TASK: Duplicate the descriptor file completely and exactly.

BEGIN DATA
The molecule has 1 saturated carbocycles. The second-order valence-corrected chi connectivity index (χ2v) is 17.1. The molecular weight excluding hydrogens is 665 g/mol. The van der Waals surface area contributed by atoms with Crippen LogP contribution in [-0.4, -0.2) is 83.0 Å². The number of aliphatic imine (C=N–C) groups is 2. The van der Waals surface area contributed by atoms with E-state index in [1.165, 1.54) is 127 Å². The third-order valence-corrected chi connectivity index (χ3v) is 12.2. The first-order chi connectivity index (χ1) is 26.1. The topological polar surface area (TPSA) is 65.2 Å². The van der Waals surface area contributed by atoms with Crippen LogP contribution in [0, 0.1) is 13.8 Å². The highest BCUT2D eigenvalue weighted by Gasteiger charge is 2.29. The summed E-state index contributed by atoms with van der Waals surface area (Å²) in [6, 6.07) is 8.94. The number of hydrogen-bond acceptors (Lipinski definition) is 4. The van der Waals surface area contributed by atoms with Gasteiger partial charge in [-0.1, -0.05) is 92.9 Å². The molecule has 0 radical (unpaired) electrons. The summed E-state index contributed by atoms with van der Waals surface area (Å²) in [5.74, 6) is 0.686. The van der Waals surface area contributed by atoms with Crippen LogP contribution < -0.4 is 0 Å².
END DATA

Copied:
The molecule has 1 saturated carbocycles. The second-order valence-corrected chi connectivity index (χ2v) is 17.1. The molecular weight excluding hydrogens is 665 g/mol. The van der Waals surface area contributed by atoms with Crippen LogP contribution in [-0.4, -0.2) is 83.0 Å². The number of aliphatic imine (C=N–C) groups is 2. The van der Waals surface area contributed by atoms with E-state index in [1.165, 1.54) is 127 Å². The third-order valence-corrected chi connectivity index (χ3v) is 12.2. The first-order chi connectivity index (χ1) is 26.1. The topological polar surface area (TPSA) is 65.2 Å². The van der Waals surface area contributed by atoms with Crippen LogP contribution in [0, 0.1) is 13.8 Å². The highest BCUT2D eigenvalue weighted by Gasteiger charge is 2.29. The summed E-state index contributed by atoms with van der Waals surface area (Å²) in [6, 6.07) is 8.94. The number of hydrogen-bond acceptors (Lipinski definition) is 4. The van der Waals surface area contributed by atoms with Gasteiger partial charge in [-0.1, -0.05) is 92.9 Å². The molecule has 0 radical (unpaired) electrons. The summed E-state index contributed by atoms with van der Waals surface area (Å²) in [5.74, 6) is 0.686. The van der Waals surface area contributed by atoms with Crippen LogP contribution < -0.4 is 0 Å².